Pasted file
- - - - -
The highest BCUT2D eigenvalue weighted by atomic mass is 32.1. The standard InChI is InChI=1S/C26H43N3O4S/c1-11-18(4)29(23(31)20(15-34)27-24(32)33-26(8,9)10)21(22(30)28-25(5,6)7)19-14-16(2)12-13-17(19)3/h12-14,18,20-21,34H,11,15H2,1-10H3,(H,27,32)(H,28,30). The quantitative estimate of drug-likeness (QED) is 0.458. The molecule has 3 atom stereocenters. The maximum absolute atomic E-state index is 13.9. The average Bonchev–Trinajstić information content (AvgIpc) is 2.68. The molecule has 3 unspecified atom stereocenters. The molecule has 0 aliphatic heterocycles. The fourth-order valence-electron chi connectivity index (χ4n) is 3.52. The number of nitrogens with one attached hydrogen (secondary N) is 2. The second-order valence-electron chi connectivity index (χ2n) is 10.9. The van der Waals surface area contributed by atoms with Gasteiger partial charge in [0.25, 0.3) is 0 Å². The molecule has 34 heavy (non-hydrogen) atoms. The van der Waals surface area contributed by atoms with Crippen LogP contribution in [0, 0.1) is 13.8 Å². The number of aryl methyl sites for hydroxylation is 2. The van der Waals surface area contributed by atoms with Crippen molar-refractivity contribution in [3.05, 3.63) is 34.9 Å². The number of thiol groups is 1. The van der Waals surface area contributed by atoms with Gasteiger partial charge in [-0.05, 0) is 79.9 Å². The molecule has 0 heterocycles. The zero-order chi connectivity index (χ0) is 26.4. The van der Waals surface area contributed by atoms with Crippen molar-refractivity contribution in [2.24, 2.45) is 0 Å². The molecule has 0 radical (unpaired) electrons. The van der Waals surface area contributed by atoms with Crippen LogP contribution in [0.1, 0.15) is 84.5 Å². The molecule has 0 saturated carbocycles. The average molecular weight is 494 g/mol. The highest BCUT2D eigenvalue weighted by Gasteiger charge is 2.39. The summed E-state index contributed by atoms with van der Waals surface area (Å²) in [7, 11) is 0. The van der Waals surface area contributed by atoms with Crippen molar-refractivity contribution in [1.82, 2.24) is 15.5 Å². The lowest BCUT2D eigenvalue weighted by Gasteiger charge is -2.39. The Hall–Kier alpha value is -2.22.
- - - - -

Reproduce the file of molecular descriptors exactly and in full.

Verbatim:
The highest BCUT2D eigenvalue weighted by atomic mass is 32.1. The standard InChI is InChI=1S/C26H43N3O4S/c1-11-18(4)29(23(31)20(15-34)27-24(32)33-26(8,9)10)21(22(30)28-25(5,6)7)19-14-16(2)12-13-17(19)3/h12-14,18,20-21,34H,11,15H2,1-10H3,(H,27,32)(H,28,30). The quantitative estimate of drug-likeness (QED) is 0.458. The molecule has 3 atom stereocenters. The maximum absolute atomic E-state index is 13.9. The average Bonchev–Trinajstić information content (AvgIpc) is 2.68. The molecule has 3 unspecified atom stereocenters. The molecule has 0 aliphatic heterocycles. The fourth-order valence-electron chi connectivity index (χ4n) is 3.52. The number of nitrogens with one attached hydrogen (secondary N) is 2. The second-order valence-electron chi connectivity index (χ2n) is 10.9. The van der Waals surface area contributed by atoms with Gasteiger partial charge in [0.25, 0.3) is 0 Å². The molecule has 34 heavy (non-hydrogen) atoms. The van der Waals surface area contributed by atoms with Crippen LogP contribution in [0, 0.1) is 13.8 Å². The number of aryl methyl sites for hydroxylation is 2. The van der Waals surface area contributed by atoms with Crippen molar-refractivity contribution in [3.05, 3.63) is 34.9 Å². The number of thiol groups is 1. The van der Waals surface area contributed by atoms with Gasteiger partial charge in [-0.05, 0) is 79.9 Å². The molecule has 0 heterocycles. The zero-order chi connectivity index (χ0) is 26.4. The van der Waals surface area contributed by atoms with Crippen molar-refractivity contribution in [2.24, 2.45) is 0 Å². The molecule has 0 radical (unpaired) electrons. The van der Waals surface area contributed by atoms with Crippen LogP contribution in [0.1, 0.15) is 84.5 Å². The molecule has 0 saturated carbocycles. The average molecular weight is 494 g/mol. The highest BCUT2D eigenvalue weighted by Gasteiger charge is 2.39. The summed E-state index contributed by atoms with van der Waals surface area (Å²) in [7, 11) is 0. The van der Waals surface area contributed by atoms with Crippen molar-refractivity contribution in [1.82, 2.24) is 15.5 Å². The lowest BCUT2D eigenvalue weighted by Gasteiger charge is -2.39. The Hall–Kier alpha value is -2.22.